BURLINGTON, Vt. - Mountain and lake views along with fall foliage can be had for free in Vermont's largest city of Burlington, which feels more like a big town than a city. The college town, home to the University of Vermont and a number of other schools, sits on the shores of Lake Champlain, a 120-mile (193-kilometer) lake between Vermont and upstate New York, with spectacular views of the Adirondack Mountains. The city offers a waterfront bike and walking path and parks as well as a downtown pedestrian mall, easy access to mountain hikes and foliage viewing, all at no cost.
Burlington has a 7.5-mile (12-kilometer) recreational path that runs along Lake Champlain from Oakledge Park in the southern end of the city to the Winooski River, at the northern point. The path runs through three waterfront parks, past city neighborhoods, and offers bikers, walkers and runners spectacular views of the lake and Adirondack Mountains across the water in New York. Details at www.enjoyburlington.com/Parks/BikePath1.cfm.
CHURCH STREET MARKETPLACE
The center of downtown is Church Street Marketplace, four city blocks paved with brick that have been closed to traffic so that pedestrians can stroll among shops and restaurants, many of which offer outdoor dining in warm weather. The array of shops and restaurants from Leunig's Bistro to Ben & Jerry's to Frog Hollow Vermont State Craft Center can be viewed at www.churchstreetmarketplace.com.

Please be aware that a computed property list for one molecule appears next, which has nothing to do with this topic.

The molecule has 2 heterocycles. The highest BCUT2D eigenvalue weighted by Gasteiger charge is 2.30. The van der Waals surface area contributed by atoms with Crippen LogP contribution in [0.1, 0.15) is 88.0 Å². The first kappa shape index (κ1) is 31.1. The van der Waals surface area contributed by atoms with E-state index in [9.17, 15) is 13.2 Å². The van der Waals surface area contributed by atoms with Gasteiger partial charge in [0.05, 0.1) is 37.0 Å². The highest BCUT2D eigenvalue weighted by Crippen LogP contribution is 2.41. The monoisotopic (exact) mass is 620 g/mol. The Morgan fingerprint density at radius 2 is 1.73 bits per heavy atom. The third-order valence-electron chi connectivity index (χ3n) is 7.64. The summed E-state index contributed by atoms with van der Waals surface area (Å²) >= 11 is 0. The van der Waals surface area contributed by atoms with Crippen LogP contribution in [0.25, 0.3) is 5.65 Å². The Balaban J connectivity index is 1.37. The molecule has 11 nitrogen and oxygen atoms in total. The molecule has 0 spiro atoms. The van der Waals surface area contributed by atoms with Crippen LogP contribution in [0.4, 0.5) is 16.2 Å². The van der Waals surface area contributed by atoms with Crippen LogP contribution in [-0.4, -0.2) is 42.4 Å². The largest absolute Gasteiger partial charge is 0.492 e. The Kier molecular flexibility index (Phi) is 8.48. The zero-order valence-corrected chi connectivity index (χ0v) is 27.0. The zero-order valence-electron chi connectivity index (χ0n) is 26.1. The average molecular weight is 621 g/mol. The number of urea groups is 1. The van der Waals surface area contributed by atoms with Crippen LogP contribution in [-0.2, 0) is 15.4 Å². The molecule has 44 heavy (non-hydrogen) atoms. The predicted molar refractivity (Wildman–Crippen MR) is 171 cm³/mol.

Within walking distance of downtown are 900 feet (275 meters) of lakeshore, a boardwalk and benches, and a scenic boathouse where visitors can watch ferries come and go, see boats in the marina and enjoy the sunset, www.enjoyburlington.com/waterfront.cfm.
SCENIC FOLIAGE VIEWING
Less than an hour's drive from Burlington are small towns, dirt roads, farms, mountain passes and ski areas that offer grand views of Vermont's colorful fall foliage. Interstate 89 South, Route 2 East and Route 116 are all good bets for leaf-peepers. Travel to Bolton Valley or Stowe Mountain Resort or head up Route 108 through Smugglers' Notch, a narrow, windy mountain pass, between Stowe and Jeffersonville, past 1,000-foot (300-meter) rock cliffs and boulders. At the top of the pass is Smugglers' Notch State Park. The road is not open in the winter.
Vermont is known for the Green Mountains, which are visible from Burlington, enticing hikers and skiers out of the city. Within an hour's drive of the city are trails to climb Mount Mansfield, Vermont's tallest peak at 4,395 feet (1,340 meters), Camel's Hump (4,083 feet or 1,244 meters) or Mount Hunger (3,539 feet or 1,079 meters). The region also abounds with shorter, easier hikes such as Moss Glen Falls Trail in Stowe or Sterling Pond on the Long Trail. For a list of hikes, check out the Green Mountain Club at www.greenmountainclub.org .